by Juliet Elliott, Apr 25, 2012
Times they are a-changing and happily girls growing up today are increasingly likely to forge ahead in their chosen field without too much thought for their gender and its role in deciding where to set their sights.
In sports, music, art and politics there are finally opportunities for women to rocket to the very top and we’re lucky enough to have plenty of strong female icons and role models to inspire us.
The world of action sports boasts a multitude of heroines in every discipline, from motocross superstar Jolene Van Vugt to skaters Leticia Bufoni and Lyn-Z Adams Hawkins and surfers such as Carissa Moore.
Yet for all our progression, I can’t deny that us ladies are most definitely still in the minority! So just how does it feel to be one of only a few women and how do you handle being the only girl to rock up at the skatepark?
I’ve repeatedly taken up male dominated activities, from playing guitar in a metal band to riding BMX and FGFS and the number of times I’ve had to deal with being thoroughly outnumbered are too numerous to list. I’m often conscious of all the eyes upon me but it’s something you learn to deal with or ignore as the other option is not riding and going home defeated. So not really an option I’m willing to take! When you’re a sole lady amongst all the lads, it can seem like everyone is waiting to see you drop in and wondering if you can ride and quite frequently, that’s because they are. But on the whole, no matter what your level, most people will actually give you props for getting out there and giving it a go and once you’ve dropped in they’ll get back to concentrating on their own riding.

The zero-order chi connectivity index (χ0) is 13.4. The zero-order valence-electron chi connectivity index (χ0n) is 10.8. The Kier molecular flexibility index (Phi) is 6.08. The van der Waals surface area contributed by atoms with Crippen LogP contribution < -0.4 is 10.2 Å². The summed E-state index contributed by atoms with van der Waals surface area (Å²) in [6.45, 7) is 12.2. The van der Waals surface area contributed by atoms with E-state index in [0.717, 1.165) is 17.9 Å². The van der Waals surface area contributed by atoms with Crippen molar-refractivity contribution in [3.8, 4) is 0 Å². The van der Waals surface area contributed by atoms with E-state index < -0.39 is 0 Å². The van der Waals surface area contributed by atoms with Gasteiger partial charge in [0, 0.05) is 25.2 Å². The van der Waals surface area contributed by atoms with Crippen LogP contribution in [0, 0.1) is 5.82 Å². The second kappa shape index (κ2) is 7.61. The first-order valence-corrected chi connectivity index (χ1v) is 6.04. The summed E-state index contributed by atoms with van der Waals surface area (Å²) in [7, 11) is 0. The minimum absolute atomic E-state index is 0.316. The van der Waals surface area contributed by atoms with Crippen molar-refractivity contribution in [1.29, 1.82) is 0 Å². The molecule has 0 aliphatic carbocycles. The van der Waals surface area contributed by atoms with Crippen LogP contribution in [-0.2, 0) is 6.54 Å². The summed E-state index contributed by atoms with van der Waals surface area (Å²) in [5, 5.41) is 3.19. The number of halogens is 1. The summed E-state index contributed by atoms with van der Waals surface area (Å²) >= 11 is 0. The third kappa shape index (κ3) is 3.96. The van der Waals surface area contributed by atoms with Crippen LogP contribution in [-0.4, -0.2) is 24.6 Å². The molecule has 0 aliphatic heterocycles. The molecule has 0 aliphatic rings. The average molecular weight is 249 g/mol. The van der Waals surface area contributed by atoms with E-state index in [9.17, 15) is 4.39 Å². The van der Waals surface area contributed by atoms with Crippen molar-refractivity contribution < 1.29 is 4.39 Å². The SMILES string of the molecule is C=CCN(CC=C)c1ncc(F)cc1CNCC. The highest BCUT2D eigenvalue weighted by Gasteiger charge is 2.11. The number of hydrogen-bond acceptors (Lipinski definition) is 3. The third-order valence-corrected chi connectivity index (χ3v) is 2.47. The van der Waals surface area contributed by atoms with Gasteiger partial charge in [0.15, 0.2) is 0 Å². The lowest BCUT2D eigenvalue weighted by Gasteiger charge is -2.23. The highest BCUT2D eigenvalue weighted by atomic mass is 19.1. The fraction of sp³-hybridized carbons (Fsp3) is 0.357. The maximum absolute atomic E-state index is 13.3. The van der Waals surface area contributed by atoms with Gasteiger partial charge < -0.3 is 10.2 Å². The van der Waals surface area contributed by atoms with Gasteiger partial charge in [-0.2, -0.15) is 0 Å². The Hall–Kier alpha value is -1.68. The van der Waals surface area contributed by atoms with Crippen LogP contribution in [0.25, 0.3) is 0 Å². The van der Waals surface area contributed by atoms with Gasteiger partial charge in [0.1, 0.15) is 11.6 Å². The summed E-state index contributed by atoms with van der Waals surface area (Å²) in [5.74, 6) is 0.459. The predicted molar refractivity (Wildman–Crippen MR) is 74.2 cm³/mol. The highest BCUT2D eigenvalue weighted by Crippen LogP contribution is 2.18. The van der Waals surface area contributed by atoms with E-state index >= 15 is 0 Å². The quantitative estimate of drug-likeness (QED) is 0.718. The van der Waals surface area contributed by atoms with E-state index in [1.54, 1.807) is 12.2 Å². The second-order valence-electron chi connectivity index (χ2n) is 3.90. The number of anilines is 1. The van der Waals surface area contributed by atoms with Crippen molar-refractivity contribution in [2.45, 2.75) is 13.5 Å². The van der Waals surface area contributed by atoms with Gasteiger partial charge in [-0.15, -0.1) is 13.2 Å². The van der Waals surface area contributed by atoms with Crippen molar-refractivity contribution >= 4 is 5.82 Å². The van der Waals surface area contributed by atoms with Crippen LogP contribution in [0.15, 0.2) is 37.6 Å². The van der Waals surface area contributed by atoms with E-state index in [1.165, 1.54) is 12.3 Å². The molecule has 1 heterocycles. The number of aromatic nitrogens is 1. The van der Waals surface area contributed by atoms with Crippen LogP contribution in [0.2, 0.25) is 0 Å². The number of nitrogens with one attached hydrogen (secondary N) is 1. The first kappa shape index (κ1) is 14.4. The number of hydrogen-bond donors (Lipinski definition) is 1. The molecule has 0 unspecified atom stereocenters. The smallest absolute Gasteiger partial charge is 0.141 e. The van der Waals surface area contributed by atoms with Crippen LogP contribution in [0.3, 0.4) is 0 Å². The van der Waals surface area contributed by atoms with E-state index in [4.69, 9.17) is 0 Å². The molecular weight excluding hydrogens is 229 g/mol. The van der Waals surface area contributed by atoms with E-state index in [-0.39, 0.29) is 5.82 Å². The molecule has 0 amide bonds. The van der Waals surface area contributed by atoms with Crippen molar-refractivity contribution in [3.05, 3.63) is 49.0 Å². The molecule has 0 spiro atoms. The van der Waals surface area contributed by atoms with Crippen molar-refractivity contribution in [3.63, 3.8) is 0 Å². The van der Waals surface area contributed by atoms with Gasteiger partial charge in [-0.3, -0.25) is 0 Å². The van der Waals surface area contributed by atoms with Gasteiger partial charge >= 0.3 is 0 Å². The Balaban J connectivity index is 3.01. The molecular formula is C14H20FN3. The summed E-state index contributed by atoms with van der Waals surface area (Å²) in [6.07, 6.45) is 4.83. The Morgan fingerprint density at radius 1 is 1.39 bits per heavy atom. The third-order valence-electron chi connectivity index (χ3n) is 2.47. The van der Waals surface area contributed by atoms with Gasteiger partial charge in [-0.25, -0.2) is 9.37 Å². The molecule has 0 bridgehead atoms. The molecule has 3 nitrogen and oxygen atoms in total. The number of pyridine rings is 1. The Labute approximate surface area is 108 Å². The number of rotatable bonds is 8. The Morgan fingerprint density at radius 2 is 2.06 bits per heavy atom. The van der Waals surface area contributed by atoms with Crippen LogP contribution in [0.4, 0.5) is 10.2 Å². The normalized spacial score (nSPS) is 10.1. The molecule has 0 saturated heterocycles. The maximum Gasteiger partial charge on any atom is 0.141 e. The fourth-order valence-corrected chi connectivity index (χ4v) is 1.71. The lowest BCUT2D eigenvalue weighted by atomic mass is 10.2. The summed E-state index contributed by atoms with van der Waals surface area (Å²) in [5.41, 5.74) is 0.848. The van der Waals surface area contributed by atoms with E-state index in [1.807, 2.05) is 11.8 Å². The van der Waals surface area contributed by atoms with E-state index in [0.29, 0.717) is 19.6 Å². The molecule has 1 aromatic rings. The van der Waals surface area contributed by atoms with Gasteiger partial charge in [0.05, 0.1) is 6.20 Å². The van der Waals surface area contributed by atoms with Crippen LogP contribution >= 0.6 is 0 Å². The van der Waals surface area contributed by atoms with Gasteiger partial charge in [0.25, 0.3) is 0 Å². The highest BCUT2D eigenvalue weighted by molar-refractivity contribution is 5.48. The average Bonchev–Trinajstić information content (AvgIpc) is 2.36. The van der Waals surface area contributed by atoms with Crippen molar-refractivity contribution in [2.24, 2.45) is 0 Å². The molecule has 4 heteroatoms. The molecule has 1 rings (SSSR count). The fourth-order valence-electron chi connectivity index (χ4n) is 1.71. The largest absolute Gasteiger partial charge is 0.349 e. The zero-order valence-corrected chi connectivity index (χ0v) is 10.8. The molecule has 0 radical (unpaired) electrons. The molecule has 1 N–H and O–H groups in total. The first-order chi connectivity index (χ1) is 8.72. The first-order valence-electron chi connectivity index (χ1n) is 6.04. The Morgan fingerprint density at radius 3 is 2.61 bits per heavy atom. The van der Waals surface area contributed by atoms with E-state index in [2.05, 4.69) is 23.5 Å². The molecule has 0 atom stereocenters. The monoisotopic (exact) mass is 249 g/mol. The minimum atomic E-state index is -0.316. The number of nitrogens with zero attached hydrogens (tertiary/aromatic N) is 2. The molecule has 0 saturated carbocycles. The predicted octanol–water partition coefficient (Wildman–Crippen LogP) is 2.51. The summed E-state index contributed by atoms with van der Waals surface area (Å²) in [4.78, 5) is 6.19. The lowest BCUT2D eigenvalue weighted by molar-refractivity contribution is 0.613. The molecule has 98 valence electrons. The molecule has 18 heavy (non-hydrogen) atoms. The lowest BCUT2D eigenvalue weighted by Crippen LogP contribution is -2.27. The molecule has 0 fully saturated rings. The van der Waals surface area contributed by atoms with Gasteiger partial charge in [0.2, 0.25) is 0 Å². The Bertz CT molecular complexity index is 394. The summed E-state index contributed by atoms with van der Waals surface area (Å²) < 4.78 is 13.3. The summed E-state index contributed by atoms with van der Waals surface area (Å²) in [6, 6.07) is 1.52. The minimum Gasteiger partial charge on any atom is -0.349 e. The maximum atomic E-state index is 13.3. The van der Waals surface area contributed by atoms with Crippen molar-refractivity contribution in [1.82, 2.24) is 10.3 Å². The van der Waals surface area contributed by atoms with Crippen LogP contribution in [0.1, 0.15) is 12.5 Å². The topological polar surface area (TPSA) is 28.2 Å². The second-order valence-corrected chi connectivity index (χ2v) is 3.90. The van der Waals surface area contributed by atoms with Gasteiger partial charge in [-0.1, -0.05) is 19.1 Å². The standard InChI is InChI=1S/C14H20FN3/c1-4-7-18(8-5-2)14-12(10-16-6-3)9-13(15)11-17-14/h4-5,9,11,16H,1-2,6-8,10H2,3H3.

There are a few things it’s worth remembering if you’re feeling the strain of being a lone ranger down the park, track or trails.
The first thing to do is to say hi to everyone the minute you arrive – not only will you get that out of the way so you can just focus on riding, but people won’t mistake your nervous silence for arrogance! I can guarantee that you’ll find that most people are friendly, particularly if you make the first move. It’s always a good plan to respect the locals, not only out of courtesy but because you’ll get the most out of a new spot by watching or following someone who knows the lines.
Now you’ve got that out of the way it’s time to start riding. The longer you dither, the more self conscious you’ll feel so jump on your board, bike, donkey or whatever IMMEDIATELY! I promise you, the more you wait around, the harder it will be.
It’s inevitable that people will look at you so it’s worth remembering that the guys at the park/spot/track check out EVERYONE who turns up, it’s not just you! It’s human nature to be curious and the fellas get stared at too so don’t let that put you off.
Still feeling nervous? There’s safety in numbers so gather up your friends and set out en masse. That way you’ll even out the gender split plus get the support you need from your mates. As Nikita skater Maria Falbo put it “a session is always better with a crew of girls”.
If you’re struggling to find female pals to ride with, check out sites such as Girls Skate Network, Girl Riders Org or Yeah Zine’s Facebook to find out about women’s sessions. Head out to a girl’s contest or series, such as the Ladies Skateboard Series. Or start your own thread on a forum for your sport and either arrange to meet other women or create your own event or session.
Another of Maria’s tips to deal with the weird is to “listen to some music and get into the zone”. I find that once you’ve got the music blaring and you’re trying your hardest to nail your trick, there’s not even room in your head for worrying about everyone else.
And lastly, the best advice I can give you is to just get on with it. Stop over thinking it, stop reading this, and go out and ride! I still get nervous and apprehensive sometimes but it’s just as likely to happen when I’m walking into a room full of strangers at a party as it is at a skatepark! It’s just one of those inevitable things you learn to deal with in life! I hope these insights might help.